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In social psychology, a stereotype is an over-generalized belief about a particular category of people. Stereotypes are generalized because one assumes that the stereotype is true for each individual person in the category. Such generalizations are useful when making quick decisions, however they may be erroneous when applied to a particular individuals. Stereotypes create a barrier that leads to prejudice, making one assume they know a person just based on a stereotype.

Stereotypes may arise for a number of reasons.

Explicit stereotypes are those people are willing to verbalize and admit to other individuals.

Implicit stereotypes are those that lay on individuals' unconsciousness, that they have no control or awareness of.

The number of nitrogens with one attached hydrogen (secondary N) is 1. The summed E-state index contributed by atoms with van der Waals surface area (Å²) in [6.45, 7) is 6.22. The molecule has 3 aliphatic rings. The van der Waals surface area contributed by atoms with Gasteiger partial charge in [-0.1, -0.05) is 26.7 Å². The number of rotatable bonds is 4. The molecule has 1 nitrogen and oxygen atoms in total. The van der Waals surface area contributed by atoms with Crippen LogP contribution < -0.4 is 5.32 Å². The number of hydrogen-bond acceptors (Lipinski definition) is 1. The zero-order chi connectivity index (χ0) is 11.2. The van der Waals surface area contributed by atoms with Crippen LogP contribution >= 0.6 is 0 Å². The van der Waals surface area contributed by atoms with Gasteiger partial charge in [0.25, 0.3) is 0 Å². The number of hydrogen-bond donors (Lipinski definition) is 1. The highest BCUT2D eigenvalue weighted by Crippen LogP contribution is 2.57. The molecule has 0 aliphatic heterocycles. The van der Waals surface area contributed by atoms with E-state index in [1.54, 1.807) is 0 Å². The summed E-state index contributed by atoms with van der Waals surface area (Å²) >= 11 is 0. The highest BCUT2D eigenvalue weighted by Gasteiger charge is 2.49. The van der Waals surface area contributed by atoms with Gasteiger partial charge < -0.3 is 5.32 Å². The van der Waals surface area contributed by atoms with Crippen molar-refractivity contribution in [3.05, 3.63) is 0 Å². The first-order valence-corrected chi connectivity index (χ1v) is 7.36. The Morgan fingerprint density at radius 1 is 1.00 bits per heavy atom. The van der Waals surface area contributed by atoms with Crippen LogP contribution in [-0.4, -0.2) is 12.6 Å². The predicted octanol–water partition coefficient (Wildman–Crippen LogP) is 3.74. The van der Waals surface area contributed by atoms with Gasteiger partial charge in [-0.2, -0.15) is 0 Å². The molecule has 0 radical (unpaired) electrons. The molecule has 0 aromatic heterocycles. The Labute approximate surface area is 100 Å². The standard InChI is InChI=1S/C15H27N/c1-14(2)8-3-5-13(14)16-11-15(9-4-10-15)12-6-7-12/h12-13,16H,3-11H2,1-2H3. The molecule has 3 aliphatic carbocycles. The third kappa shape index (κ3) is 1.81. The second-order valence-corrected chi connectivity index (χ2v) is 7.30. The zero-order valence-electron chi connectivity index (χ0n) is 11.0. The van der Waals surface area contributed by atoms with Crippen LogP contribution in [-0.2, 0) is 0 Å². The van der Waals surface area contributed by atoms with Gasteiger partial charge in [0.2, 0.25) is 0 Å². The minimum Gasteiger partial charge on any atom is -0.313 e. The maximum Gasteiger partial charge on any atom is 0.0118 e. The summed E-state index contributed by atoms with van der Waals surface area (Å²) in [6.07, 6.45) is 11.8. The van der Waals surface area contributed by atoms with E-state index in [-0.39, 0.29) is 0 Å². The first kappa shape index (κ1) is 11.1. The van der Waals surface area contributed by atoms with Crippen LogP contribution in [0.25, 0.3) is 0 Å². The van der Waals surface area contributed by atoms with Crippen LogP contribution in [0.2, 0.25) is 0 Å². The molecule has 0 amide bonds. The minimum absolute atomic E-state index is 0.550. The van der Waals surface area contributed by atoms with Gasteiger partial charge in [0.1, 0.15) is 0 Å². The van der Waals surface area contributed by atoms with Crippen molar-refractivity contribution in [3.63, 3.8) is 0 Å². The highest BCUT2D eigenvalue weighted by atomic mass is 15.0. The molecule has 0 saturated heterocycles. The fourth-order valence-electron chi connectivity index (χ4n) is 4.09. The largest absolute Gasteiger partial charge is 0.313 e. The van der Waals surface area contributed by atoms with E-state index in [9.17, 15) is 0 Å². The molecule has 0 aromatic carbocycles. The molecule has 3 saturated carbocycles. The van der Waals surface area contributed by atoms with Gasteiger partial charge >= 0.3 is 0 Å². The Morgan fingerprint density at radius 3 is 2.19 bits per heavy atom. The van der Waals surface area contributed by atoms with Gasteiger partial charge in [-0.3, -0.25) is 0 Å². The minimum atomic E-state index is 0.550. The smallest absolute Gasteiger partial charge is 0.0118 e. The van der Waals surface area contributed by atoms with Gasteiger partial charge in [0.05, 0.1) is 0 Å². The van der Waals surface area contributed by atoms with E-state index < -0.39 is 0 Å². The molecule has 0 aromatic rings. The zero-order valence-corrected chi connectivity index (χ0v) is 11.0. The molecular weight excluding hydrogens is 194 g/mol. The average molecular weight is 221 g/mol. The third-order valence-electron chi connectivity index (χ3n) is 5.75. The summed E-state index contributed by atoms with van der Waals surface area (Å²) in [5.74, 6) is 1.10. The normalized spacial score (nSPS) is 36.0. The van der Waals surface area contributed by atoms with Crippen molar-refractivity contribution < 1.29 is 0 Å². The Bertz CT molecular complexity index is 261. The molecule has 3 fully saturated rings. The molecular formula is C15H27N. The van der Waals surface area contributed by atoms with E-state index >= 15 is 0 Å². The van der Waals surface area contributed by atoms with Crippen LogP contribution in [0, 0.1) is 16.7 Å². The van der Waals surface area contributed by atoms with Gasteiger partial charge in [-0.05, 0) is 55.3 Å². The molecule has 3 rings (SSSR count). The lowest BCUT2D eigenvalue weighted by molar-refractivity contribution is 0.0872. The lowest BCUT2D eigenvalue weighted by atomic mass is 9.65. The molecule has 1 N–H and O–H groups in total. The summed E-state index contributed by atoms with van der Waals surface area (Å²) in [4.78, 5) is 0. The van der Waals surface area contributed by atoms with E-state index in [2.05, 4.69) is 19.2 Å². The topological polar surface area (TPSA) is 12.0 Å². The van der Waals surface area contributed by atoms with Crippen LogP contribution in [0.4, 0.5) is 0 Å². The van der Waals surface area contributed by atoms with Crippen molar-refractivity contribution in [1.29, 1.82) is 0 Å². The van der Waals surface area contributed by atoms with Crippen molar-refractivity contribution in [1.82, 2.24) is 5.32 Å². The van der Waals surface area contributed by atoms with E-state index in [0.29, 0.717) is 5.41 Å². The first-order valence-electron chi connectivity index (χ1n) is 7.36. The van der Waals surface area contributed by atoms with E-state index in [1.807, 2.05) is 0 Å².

In social psychology, a stereotype is any thought widely adopted about specific types of individuals or certain ways of behaving intended to represent the entire group of those individuals or behaviors as a whole. These thoughts or beliefs may or may not accurately reflect reality. Within psychology and across other disciplines, different conceptualizations and theories of stereotyping exist, at times sharing commonalities, as well as containing contradictory elements.

The term stereotype comes from the French adjective stéréotype and derives from the Greek words στερεός (stereos), "firm, solid" and τύπος (typos), impression, hence "solid impression on one or more idea/theory."

This page was last edited on 18 June 2018, at 20:54 (UTC).
Reference: under CC BY-SA license.

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